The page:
Whig government, 1830–1834
The Whig government of the United Kingdom of Great Britain and Ireland that began in November 1830 and ended in November 1834 consisted of two ministries: the Grey ministry (from 1830 to July 1834) and then the first Melbourne ministry.
The first wholly Whig government since 1783 came to power after the Duke of Wellington's Tory government lost a vote of no confidence on 15 November 1830. The government, led by the Earl Grey, passed the Great Reform Act in 1832 and abolished slavery throughout the Empire in 1833. However, King William IV dismissed Grey's successor Lord Melbourne in 1834 and asked Sir Robert Peel to form a government. Peel was out of the country at the time, so the Duke of Wellington formed a caretaker government.
The Earl Grey's Cabinet, November 1830 – July 1834Edit
The Viscount Melbourne's Cabinet, July 1834 – November 1834Edit
List of MinistersEdit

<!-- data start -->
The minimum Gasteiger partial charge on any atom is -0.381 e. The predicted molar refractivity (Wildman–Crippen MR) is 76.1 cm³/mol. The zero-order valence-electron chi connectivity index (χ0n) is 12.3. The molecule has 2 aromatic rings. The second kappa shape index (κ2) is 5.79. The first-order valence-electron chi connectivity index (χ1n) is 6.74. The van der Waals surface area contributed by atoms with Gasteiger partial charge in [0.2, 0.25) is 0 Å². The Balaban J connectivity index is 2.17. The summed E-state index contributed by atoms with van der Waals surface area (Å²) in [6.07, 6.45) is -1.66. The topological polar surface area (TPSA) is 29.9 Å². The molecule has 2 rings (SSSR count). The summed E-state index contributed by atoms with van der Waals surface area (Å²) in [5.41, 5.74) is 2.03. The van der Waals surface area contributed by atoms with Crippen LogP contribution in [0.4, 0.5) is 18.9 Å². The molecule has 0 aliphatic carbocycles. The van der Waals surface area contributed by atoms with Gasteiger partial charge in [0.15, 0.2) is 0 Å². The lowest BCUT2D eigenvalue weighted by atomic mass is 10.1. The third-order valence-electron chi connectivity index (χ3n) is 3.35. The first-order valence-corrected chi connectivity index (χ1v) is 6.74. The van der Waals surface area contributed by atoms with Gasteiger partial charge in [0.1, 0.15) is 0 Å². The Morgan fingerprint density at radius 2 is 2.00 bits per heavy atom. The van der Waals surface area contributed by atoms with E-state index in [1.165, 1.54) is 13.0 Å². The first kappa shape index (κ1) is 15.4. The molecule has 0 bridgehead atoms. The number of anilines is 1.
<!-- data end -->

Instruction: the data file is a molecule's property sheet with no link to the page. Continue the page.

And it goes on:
Members of the Cabinet are indicated by bold face.
- The Government resigned 8 May 1832 and resumed 17 May 1832.
- Aso Leader of the House of Commons until 1834.
- Created Earl of Durham 23 March 1833.
- Joint Secretary from 22 April 1834.
- Entered the Cabinet 16 June 1831.
- Entered the Cabinet 16 June 1831; also Leader of the House of Commons 1834.
- entered the Cabinet 20 June 1834.
- Office renamed Captain of the Gentlemen-at-Arms 17 March 1834.
- Created Earl of Lichfield 15 September 1831.
- C. Cook and B. Keith, British Historical Facts 1830–1900
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Wellington caretaker ministry